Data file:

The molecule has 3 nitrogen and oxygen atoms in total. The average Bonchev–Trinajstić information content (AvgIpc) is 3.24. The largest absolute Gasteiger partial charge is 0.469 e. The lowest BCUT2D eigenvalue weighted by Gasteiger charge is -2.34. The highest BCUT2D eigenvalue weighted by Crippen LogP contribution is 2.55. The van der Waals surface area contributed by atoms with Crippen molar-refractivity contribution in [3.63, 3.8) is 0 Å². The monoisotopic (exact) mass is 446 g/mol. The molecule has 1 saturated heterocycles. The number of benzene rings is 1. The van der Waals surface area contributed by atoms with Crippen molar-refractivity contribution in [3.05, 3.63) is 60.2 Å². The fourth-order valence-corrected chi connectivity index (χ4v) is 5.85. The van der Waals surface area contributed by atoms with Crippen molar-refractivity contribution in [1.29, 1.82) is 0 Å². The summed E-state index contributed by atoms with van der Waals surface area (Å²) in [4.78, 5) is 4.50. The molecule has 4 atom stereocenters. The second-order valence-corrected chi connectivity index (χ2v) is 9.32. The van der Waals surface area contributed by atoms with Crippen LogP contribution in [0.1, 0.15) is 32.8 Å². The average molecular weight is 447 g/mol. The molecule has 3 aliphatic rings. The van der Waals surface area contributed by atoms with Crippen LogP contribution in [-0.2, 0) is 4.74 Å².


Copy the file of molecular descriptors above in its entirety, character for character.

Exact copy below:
The molecule has 3 nitrogen and oxygen atoms in total. The average Bonchev–Trinajstić information content (AvgIpc) is 3.24. The largest absolute Gasteiger partial charge is 0.469 e. The lowest BCUT2D eigenvalue weighted by Gasteiger charge is -2.34. The highest BCUT2D eigenvalue weighted by Crippen LogP contribution is 2.55. The van der Waals surface area contributed by atoms with Crippen molar-refractivity contribution in [3.63, 3.8) is 0 Å². The monoisotopic (exact) mass is 446 g/mol. The molecule has 1 saturated heterocycles. The number of benzene rings is 1. The van der Waals surface area contributed by atoms with Crippen molar-refractivity contribution in [3.05, 3.63) is 60.2 Å². The fourth-order valence-corrected chi connectivity index (χ4v) is 5.85. The van der Waals surface area contributed by atoms with Crippen molar-refractivity contribution in [1.29, 1.82) is 0 Å². The summed E-state index contributed by atoms with van der Waals surface area (Å²) in [4.78, 5) is 4.50. The molecule has 4 atom stereocenters. The second-order valence-corrected chi connectivity index (χ2v) is 9.32. The van der Waals surface area contributed by atoms with Crippen LogP contribution in [0.1, 0.15) is 32.8 Å². The average molecular weight is 447 g/mol. The molecule has 3 aliphatic rings. The van der Waals surface area contributed by atoms with Crippen LogP contribution in [-0.2, 0) is 4.74 Å².